Now, flash forward to the stable in Bethlehem. What do we see? Inclusion—an unwed mother, who by law deserves death by stoning; the fearless fiancé defying religious mandate to disown her; foreign pagans ignoring political pressure to disclose the Christ Child’s identity; country shepherds who rush into an overcrowded city to briefly glimpse at a newborn. In fact, no one who should attend Jesus’s arrival shows up. Not a priest, lawyer, scholar, politician, businessman, devout citizen, social insider—not even one member of Joseph’s family—can be found. Why not? There’s no room in their world to tolerate the non-conformist lifestyle of two reckless kids. Is it any wonder, then, as God Incarnate intent on leveling barriers and the Son of Man welcomed by outsiders, Jesus steers us to God by turning us from exclusionary beliefs and behaviors? From the Sermon on the Mount to Calvary’s prayer for His enemies, loving people who hate us and accepting those who reject us are the cries of Christ’s heart.
One of Those God-Things
When Jesus first lays out the doctrine of inclusion in the Sermon on the Mount, His matter-of-fact tone just stops short of asking, “Could it be more obvious?” He walks through it step-by-step, starting in Matthew 5.43 with a sharp rebuke for those who mangle “Love your neighbor” (Leviticus 19.18) to mean, “Hate your enemy.” Jesus insists we must love enemies and pray for persecutors to reflect our Father. Watch God closely, we’re advised in verse 45. He doesn’t exclude anyone, good or bad, from His sunshine and rain. Thus, how can discriminatory love possibly please or resemble Him? Don’t tax collectors—the scum of society—do that? Jesus asks. Don’t pagans—worshipers of false images—reserve kindness exclusively for friends? We confirm we’re children of God by loving like Him: without prejudice, condition, or expectation. “Be perfect, therefore, as your heavenly Father is perfect,” Jesus says in verse 48.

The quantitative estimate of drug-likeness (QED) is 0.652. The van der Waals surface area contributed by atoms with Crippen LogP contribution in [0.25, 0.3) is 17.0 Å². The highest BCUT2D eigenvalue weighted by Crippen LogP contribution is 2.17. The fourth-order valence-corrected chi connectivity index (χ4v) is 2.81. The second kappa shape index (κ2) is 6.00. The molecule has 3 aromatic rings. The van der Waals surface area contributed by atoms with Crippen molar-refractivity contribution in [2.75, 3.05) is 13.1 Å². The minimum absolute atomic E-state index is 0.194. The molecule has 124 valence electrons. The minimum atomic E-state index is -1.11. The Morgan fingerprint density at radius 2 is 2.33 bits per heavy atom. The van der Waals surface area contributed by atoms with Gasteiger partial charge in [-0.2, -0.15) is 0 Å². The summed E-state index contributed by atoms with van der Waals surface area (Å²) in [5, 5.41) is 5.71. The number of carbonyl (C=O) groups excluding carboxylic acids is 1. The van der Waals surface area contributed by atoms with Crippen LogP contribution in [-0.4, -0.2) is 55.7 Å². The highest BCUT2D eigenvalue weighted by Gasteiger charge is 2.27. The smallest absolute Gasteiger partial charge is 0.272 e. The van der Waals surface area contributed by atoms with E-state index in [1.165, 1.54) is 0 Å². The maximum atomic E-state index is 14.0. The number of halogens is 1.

Jesus doesn’t invite us to imagine enemies would love us if they “really” knew us. Accepting them requires accepting they often hate us because they do know us. This incapacitates our decision to love anyone as a means of winning affection and inclusion. It very well may happen. But if that’s our motive, that’s also our prize. To reap love’s greatest reward, we suffer hate yet still love. We endure exclusion yet still accept. We face condemnation yet still forgive. Since God is perfect, His love is perfect. The better we get at conveying His perfect love, the more amazing its effect on us becomes. “Perfect love drives out fear,” we read in 1 John 4.18. Seeing what we fear exactly as it is and still loving exactly as we’re taught frees us from the very fear challenging our love in the first place. It’s one of those God-things only He and His children can ever understand.
Please comment and tell us what you’ve learned from loving your enemies.
Doing away with our prejudices to see enemies as they are yet still love them as we’re taught does away with our fear of prejudice and rejection.
(Tomorrow: Strength in Joy)